TransUnion agreed to pay the Consumer Financial Protection Bureau $19.4 million in the fourth quarter of 2016, for practices relating to the advertising, marketing and sale of consumer reports, credit scores or credit monitoring products, the company announced last Thursday.
In connection with the agreement, the CFPB will require TransUnion to:
- Implement certain agreed practice changes in the way TransUnion advertises, markets and sells products and services offered directly to consumers, including more robust disclosures regarding the nature of the credit score being provided as well as confirming consumer consent if the product or service is being sold through the use of a negative option feature (i.e., a trial period becomes a recurring paid subscription unless the consumer affirmatively cancels their registration); and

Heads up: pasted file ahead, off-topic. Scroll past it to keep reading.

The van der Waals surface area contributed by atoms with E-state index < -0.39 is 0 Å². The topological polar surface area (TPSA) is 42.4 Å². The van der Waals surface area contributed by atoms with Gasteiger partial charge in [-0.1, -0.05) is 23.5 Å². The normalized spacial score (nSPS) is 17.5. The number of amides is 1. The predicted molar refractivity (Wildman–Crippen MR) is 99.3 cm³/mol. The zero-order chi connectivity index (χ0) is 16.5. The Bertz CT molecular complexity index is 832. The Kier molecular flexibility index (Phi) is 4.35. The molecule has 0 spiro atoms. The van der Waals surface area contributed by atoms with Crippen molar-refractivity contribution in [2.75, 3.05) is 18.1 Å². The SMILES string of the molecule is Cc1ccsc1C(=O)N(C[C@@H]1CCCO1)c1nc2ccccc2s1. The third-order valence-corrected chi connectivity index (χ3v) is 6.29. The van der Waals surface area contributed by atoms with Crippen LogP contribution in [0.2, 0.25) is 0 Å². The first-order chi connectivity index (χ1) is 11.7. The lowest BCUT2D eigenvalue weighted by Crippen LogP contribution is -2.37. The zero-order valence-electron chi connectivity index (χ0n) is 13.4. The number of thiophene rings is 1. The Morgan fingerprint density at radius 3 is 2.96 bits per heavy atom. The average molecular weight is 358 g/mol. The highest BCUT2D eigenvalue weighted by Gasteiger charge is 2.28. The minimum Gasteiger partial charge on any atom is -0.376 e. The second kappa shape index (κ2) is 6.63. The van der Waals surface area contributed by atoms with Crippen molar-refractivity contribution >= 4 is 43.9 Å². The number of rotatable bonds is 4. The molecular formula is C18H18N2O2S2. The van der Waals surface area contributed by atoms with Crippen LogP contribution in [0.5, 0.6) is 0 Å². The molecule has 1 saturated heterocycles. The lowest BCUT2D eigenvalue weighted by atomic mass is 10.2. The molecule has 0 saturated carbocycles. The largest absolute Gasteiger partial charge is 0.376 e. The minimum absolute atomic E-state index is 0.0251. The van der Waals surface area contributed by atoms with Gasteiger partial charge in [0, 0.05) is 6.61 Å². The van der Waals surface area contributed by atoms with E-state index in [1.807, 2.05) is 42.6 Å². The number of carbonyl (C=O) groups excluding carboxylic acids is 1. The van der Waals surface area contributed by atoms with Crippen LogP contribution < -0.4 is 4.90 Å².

- Develop and submit to the CFPB for approval a comprehensive compliance plan detailing the steps for addressing each action required by the terms of the Consent Order and specific time frames and deadlines for implementation.
Also, approximately $13.9 million of the settlement will be used to compensate eligible consumers, and $3.0 million will be used to pay a civil money penalty to the CFPB, according to an 8-K filed with the Securities and Exchange Commission last Thursday. An estimated $2.5 million will also be put towards additional administrative, legal and compliance costs incurred by TransUnion in connection with the settlement.
The credit bureau originally received a Civil Investigative Demand (CID) from the CFPB on September 14, 2015.